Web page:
There are lessons in life for all and from all things, however the lessons from trying to manage my new garden seem to have turned into something of a beating.
It’s all going wrong.
The WTF tree previously thought to be an apple is now heavily endowed with bright and utterly rotten plums, oozing with sticky juices and grim blasts of mould. Even the wasps stay away from them. Study shows that this is a fungus issue best treated at the blossom stage by thinning out flowers to allow airflow between the eventual fruits. I’ll see you in April 17 to test this theory.
The cabbages have been stripped down to their sad skeleton by what I believe to be a infestation of black fly that took up residence in the lettuce patch. They weirdly didn’t seem to eat the lettuces just live on every single inch of them while they weren’t eating cabbage, that is. This has also rendered the lettuce inedible as it is so hard to wash the buggers off without shredding the leaves as they cling so well. In a somewhat tarnished silver lining this has left me one glorious, unharvested and almost four foot high lettuce which is now flowering.
I started a small planter of radishes, they grew really quickly then the black fly struck, there is a small and sad amount of leaf area left so we will see how they go.
The oregano is really dead from the overwatering incident and the potted mint is also dead due to a case of me never eating mint and forgetting it was even there. The Rosemary struggles on but doesn’t look happy.
The onions are towards the end of flowering and are very, very small.
Some of the figs looked like they were starting to ripen though we are yet to find one not at one extreme end of the scale that runs from rock hard to pink mush. Also, we both hate figs.
Before we all just up and invest in a concrete pourer, there are some bright spots left. Remember that frothy pink bush from the spring? Now covered in young Blackcurrants which will hopefully harvest around the same time as the heavily burdened and fungus free pear tree for some jam and/or crumble. I’m also confident that the diggings of Moby Dick the Phantom Crapper have left me one single but monster sized carrot.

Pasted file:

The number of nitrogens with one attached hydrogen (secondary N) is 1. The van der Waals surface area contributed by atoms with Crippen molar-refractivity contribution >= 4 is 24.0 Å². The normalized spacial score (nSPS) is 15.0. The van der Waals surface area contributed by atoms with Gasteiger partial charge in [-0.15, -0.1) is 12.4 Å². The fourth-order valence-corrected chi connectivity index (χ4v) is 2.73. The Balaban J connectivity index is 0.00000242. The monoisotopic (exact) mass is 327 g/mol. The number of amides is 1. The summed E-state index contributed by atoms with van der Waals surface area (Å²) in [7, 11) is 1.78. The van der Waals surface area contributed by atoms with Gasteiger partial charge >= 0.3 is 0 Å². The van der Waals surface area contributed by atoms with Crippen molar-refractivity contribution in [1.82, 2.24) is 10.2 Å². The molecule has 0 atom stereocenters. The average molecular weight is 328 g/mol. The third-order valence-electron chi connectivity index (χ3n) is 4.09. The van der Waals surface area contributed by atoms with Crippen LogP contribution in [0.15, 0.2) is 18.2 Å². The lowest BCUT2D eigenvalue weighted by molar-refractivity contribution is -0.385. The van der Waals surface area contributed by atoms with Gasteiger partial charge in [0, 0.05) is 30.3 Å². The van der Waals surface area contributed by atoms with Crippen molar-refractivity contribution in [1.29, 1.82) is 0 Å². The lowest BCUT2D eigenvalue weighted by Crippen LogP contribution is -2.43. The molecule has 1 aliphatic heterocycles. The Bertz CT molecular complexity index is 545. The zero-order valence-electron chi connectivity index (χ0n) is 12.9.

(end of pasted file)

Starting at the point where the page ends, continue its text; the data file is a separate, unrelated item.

Let’s talk about that bastard cat quickly shall we, although there is not much to tell other than that he gives me condescending looks from the roof of next door’s shed once in a while. Note the location- next door. I don’t see him cross our borders these days and we are a poo free zone since installing my new supersonic motion activated flashing screaming solar powered cat scarer. Quite possibly the best seventeen quid I ever spent.
Best wrap up here, on a high note as it were. Maintaining a garden is bloody hard work and even if you weed and water and throw around bone meal mix like it’s going out of fashion, nature happens. Sunshine and water kill the same stuff they feed. Pesticide free produce is likely to get eaten by pests. Several months of planning, planting, thinning and scummy fingernails feels like too much work for the net effort of a small and uninteresting salad.
I don’t know where I go from here, maybe a successful pear harvest will perk me up. Maybe I will try another run of cabbages and test the theory of a light misting of washing up water to put off the rogue eaters. For now, I’m going to enjoy the sunshine and my as yet unscathed BBQ patch and marvel at just how loud the masses of bees that hang out in the non farmed end of the garden are. So much for the great British bee decline, we have loads of them and many butterflies too which really add to the simple joy of having a quiet, green space all of your own. Who knows maybe we will level the veg patch and swap it for a hive!
Until next time.